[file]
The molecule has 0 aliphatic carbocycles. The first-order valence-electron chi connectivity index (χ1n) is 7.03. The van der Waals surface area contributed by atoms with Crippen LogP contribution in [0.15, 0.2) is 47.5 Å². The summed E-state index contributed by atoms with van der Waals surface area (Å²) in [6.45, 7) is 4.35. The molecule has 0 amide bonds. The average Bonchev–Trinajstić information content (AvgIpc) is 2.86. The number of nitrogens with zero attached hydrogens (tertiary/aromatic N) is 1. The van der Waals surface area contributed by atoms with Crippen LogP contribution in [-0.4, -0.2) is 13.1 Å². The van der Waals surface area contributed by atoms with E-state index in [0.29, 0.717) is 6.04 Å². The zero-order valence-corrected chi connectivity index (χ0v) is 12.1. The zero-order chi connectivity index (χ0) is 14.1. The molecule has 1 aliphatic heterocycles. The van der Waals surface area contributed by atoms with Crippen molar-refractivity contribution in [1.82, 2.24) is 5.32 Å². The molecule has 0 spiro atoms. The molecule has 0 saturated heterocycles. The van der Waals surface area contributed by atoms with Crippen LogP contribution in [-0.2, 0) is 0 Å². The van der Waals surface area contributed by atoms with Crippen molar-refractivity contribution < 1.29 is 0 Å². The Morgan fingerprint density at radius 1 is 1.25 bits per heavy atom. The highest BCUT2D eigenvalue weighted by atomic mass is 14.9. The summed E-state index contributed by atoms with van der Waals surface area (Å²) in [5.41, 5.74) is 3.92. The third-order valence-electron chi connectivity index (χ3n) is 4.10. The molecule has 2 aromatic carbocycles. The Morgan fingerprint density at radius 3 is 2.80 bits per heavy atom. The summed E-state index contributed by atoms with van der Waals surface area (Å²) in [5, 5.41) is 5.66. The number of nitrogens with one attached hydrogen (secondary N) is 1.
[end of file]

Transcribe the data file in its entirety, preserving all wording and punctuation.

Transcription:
The molecule has 0 aliphatic carbocycles. The first-order valence-electron chi connectivity index (χ1n) is 7.03. The van der Waals surface area contributed by atoms with Crippen LogP contribution in [0.15, 0.2) is 47.5 Å². The summed E-state index contributed by atoms with van der Waals surface area (Å²) in [6.45, 7) is 4.35. The molecule has 0 amide bonds. The average Bonchev–Trinajstić information content (AvgIpc) is 2.86. The number of nitrogens with zero attached hydrogens (tertiary/aromatic N) is 1. The van der Waals surface area contributed by atoms with Crippen LogP contribution in [-0.4, -0.2) is 13.1 Å². The van der Waals surface area contributed by atoms with E-state index in [0.29, 0.717) is 6.04 Å². The zero-order valence-corrected chi connectivity index (χ0v) is 12.1. The zero-order chi connectivity index (χ0) is 14.1. The molecule has 1 aliphatic heterocycles. The van der Waals surface area contributed by atoms with Crippen molar-refractivity contribution in [1.82, 2.24) is 5.32 Å². The molecule has 0 spiro atoms. The molecule has 0 saturated heterocycles. The van der Waals surface area contributed by atoms with Crippen LogP contribution in [-0.2, 0) is 0 Å². The van der Waals surface area contributed by atoms with Crippen molar-refractivity contribution < 1.29 is 0 Å². The Morgan fingerprint density at radius 1 is 1.25 bits per heavy atom. The highest BCUT2D eigenvalue weighted by atomic mass is 14.9. The summed E-state index contributed by atoms with van der Waals surface area (Å²) in [5.41, 5.74) is 3.92. The third-order valence-electron chi connectivity index (χ3n) is 4.10. The molecule has 2 aromatic carbocycles. The Morgan fingerprint density at radius 3 is 2.80 bits per heavy atom. The summed E-state index contributed by atoms with van der Waals surface area (Å²) in [5, 5.41) is 5.66. The number of nitrogens with one attached hydrogen (secondary N) is 1.